The price of denouncing Trump
They note that Kasich is scheduled to be in New Hampshire on August 28-29 “for a reunion with his supporters there and to campaign and raise money for GOP gubernatorial candidate Chris Sununu.”
Kasich finished second to Trump in the state primary back in February and has so far declined to endorse Trump. Most interesting is the observation that Kasich has “kept alive his political operation to campaign for down-ballot Republicans across the country this fall.”
Having said that, a story appearing on the CNBC website earlier in August suggests that Kasich’s intentions are anything but clear. His campaign manager John Weaver had this to say:
“I suspect he doesn’t know yet,” . . . when asked about Kasich’s presidential plans. “The day we got off the plane after he pulled out [out of the race], it was a 1 or 2 percent chance he would ever do it again. But I would say the chance has gone up, because of how outrageous Trump is.”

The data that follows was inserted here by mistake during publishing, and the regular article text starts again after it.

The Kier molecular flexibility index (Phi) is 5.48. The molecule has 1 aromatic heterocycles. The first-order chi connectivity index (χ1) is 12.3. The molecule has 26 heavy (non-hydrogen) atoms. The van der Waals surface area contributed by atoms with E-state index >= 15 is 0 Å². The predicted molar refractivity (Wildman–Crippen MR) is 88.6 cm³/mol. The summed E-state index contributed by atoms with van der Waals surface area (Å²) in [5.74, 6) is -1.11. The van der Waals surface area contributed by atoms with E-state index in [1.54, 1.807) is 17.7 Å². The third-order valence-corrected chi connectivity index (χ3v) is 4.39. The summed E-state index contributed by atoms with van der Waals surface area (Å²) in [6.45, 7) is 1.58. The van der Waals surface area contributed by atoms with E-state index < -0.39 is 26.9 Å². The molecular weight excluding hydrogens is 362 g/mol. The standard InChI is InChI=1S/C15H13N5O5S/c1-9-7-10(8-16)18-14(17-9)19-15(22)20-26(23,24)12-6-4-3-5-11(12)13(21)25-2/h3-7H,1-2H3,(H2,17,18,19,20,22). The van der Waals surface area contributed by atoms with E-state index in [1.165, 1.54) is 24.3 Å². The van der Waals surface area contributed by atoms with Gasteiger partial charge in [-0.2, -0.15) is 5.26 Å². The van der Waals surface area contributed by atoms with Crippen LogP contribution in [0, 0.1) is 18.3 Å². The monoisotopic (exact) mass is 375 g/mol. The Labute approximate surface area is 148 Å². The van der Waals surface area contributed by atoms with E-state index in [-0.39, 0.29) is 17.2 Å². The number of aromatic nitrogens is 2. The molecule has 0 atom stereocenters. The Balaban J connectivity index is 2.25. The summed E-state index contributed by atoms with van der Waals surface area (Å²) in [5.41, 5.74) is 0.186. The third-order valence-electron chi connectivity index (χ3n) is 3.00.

Still, Weaver added, “Anybody who is trying to game plan what is going to happen tomorrow, much less what is happening in 2020, is crazy.”
In all the reporting on this, one thing stands out: concern among some Kasich supporters that remaining on the sidelines while Clinton potentially wins Ohio, and the presidency, could direct some blame towards Kasich and hinder his 2020 chances.
Similarly, Ted Cruz’s non-endorsement of Trump, while unlikely to jeopardize the status of Texas as a red state, may not be so easily forgotten.
Here are the important questions: Will Trump be so toxic by the end of the general election campaign that refusing to endorse him will be seen as a badge of honour among the party leadership and the party rank and file (or enough to of them)? If this happens, Kasich and Cruz have nothing to worry about. But if they are seen as having unnecssarily contributed to a Republican loss, even of Donald Trump, will the taste left be just bad enough to disqualify them?
We should also keep in mind that a Clinton presidency will be as much reviled as has been Obama’s, so any Repubican who can be charged with helping make it happen could be in trouble.
I’m leaning towards option number two: You don’t typically get to disavow your party’s nominee and live to soldier on.
Put another way, when John Kasich or Ted Cruz take the debate stage in 2020 (if they do), any one of their Republican opponents will be able to say, “you stood by and let Hillary Clinton become president.” No explanation will be sufficient.
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